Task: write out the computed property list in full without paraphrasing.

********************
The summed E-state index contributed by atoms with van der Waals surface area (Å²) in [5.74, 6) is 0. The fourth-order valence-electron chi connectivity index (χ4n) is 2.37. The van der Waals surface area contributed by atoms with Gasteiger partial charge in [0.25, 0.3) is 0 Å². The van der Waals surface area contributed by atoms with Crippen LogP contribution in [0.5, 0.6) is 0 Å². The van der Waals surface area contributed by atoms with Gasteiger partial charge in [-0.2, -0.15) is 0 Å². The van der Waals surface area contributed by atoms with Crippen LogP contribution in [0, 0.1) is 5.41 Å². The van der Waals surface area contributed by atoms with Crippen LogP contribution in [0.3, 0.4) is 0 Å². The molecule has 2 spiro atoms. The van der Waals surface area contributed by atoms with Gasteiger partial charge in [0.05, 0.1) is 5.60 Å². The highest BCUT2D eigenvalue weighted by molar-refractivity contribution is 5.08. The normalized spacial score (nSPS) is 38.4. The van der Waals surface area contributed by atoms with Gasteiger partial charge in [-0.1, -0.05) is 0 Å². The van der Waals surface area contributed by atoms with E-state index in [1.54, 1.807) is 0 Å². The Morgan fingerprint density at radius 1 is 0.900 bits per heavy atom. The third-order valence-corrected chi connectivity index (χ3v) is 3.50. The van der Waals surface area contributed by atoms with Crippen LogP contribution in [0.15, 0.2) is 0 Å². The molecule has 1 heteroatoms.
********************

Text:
The summed E-state index contributed by atoms with van der Waals surface area (Å²) in [5.74, 6) is 0. The fourth-order valence-electron chi connectivity index (χ4n) is 2.37. The van der Waals surface area contributed by atoms with Gasteiger partial charge in [0.25, 0.3) is 0 Å². The van der Waals surface area contributed by atoms with Crippen LogP contribution in [0.5, 0.6) is 0 Å². The van der Waals surface area contributed by atoms with Gasteiger partial charge in [-0.2, -0.15) is 0 Å². The van der Waals surface area contributed by atoms with Crippen LogP contribution in [0, 0.1) is 5.41 Å². The van der Waals surface area contributed by atoms with Crippen LogP contribution in [0.3, 0.4) is 0 Å². The molecule has 2 spiro atoms. The van der Waals surface area contributed by atoms with Gasteiger partial charge in [0.05, 0.1) is 5.60 Å². The highest BCUT2D eigenvalue weighted by molar-refractivity contribution is 5.08. The normalized spacial score (nSPS) is 38.4. The van der Waals surface area contributed by atoms with Gasteiger partial charge in [-0.1, -0.05) is 0 Å². The van der Waals surface area contributed by atoms with E-state index in [1.54, 1.807) is 0 Å². The Morgan fingerprint density at radius 1 is 0.900 bits per heavy atom. The third-order valence-corrected chi connectivity index (χ3v) is 3.50. The van der Waals surface area contributed by atoms with Crippen LogP contribution in [0.15, 0.2) is 0 Å². The molecule has 1 heteroatoms.